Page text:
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Comprehensive security
Published in Al-Ahram Weekly on 14 - 02 - 2019

Egypt's participation in the annual Munich Security Conference, which concluded early this week, was an important opportunity to present the vision of its leadership on major political, economic and security challenges facing the Middle East region and the world.
Egypt is a country that dynamically interacts with its Arab and African surroundings, and effectively plays a pivotal role in the pursuit of security, stability and development in both the Middle East and Africa. Earlier in February, Egypt was handed the one-year rotating presidency of the African Union, which added to its responsibilities highlighting the concerns of the African peoples who yearn to achieve stability, progress and development.
The Munich conference was held this year amid growing challenges and dangers, including the continued existence of hotbeds of conflict, prevalence of terrorism and extremism, and escalating rates of organised crime. All these challenges not only put intense pressure on the core concept of the nation-state, but also augur collapse of its institutions in a way that endangers the peoples' resources, security and stability. These challenges have been compounded by polarisation and the intensification of political confrontations engulfing the international order, not to mention the impact of natural hazards, namely climate change, desertification and water scarcity, among others. This requires strengthening international efforts in view of the fact that present-day challenges are beyond the capacities of any state to confront or contain alone, while geographical boundaries are rendered irrelevant by many of them.
These challenges are manifested clearly in the Middle East as well as the African continent. We witness nowadays armed conflicts, civil wars, ethnic clashes and terrorist attacks, not to mention the problems of poverty, unemployment, low productivity and the declining standard of services. Added to that are economic crises, financial market instability, capital inflow conditionality and exacerbating debt problems. Therefore, handling such problems requires genuine international cooperation with the primary aim of ending armed conflicts.
No other conflict in the Middle East region, if not in the world, has consumed so many years, wars, and caused such tremendous suffering for millions of human beings as the Israeli-Palestinian conflict. The core reason behind this conflict is Israel's illegal occupation of Palestinian and Arab territories. Thus, the formula Palestinians, and Arab countries, have insisted on for decades is simple: land for peace. Indeed, in recent years, namely following the “Arab Spring” in 2011, many new problems and conflicts surfaced, particularly the disintegration of several nation states and the rise of regional powers that sought to exploit the security vacuum. Both Turkey and Iran have sought to benefit from the current chaos in several Arab countries. Nevertheless, the fact that the Palestinian conflict remained unresolved provides more sources for instability in the region, and allows both regional powers to add to the chaos, particularly along sectarian and religious lines that became prominent over recent years.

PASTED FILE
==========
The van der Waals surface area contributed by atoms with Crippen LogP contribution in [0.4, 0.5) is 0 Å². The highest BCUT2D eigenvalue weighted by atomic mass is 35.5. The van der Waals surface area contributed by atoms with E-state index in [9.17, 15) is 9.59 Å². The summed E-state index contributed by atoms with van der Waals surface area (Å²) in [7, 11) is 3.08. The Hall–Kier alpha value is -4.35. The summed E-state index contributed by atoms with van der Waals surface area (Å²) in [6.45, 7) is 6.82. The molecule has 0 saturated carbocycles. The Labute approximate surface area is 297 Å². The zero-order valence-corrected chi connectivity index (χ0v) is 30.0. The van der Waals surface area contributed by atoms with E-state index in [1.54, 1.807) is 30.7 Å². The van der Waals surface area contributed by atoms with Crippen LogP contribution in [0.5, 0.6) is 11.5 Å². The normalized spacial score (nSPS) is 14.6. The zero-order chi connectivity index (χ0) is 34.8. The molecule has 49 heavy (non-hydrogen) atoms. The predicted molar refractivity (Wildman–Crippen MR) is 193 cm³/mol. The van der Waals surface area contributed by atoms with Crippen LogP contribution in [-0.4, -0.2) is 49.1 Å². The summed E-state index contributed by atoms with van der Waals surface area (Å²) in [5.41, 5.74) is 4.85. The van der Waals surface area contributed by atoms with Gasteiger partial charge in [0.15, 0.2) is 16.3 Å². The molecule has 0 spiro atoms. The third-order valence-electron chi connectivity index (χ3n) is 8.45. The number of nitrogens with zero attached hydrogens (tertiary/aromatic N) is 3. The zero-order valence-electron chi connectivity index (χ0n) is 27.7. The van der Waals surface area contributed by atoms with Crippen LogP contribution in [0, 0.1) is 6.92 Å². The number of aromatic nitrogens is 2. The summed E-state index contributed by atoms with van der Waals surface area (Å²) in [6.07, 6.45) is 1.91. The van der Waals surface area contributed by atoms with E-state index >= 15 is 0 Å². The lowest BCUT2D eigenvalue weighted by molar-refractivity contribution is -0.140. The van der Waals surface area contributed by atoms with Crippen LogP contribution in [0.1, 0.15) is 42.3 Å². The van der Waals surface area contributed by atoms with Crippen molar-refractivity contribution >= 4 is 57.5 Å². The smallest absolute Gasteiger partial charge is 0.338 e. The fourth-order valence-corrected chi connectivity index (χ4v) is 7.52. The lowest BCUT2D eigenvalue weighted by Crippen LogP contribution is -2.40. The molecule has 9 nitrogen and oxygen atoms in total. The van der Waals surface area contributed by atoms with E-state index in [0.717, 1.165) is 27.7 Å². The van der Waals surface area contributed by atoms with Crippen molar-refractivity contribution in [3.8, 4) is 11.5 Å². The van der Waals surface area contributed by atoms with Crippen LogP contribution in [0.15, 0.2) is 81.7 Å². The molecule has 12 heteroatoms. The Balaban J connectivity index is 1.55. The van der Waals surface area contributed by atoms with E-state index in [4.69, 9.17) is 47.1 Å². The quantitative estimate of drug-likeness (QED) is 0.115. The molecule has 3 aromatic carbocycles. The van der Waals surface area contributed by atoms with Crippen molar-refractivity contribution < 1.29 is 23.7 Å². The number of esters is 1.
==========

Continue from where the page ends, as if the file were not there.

Finding a just solution for the Palestinian plight, based mainly on the Palestinian people's right to self-determination and to have their own independent state with East Jerusalem as its capital, has been a cornerstone of Egyptian foreign policy for decades, and will continue to be so. Domestically, there are other fields of priority, namely entrenching the concepts of good governance, protecting human rights in their comprehensive meaning, empowering women who make up half of society, upgrading education and health, developing infrastructure and agriculture, boosting rural development, creating job opportunities, increasing investment, promoting trade and strengthening regional integration and incorporation.
Finally, Egypt has been involved in a relentless war against terrorism. There is no doubt that terrorism has become an international phenomenon with increasing risks that lead to the destabilisation of societies. This requires everyone to make genuine efforts to uproot this abhorrent phenomenon, which is the first threat to the pursuit of development, including tightening the noose around terrorist groups and organisations, or the countries that either turn a blind eye to it, or even flagrantly support terror as a means to achieve political goals and regional ambitions.
Egypt needed no reminders on the dangers terrorist groups pose to security, both domestically, regionally and internationally. However, the terrorist attack that took place in northern Sinai earlier this week, leading to the martyrdom of one army officer and 14 soldiers, confirmed that we still have a long way to go in confronting the plague of terrorism. What is required is not only security solutions, but more regional and international cooperation, as well as genuine effort towards religious reform that would drain these terrorist groups and prevent more young people from joining their ranks.
That's the ambitious vision Egypt presented in Munich, and will continue working hard to put it into practice.

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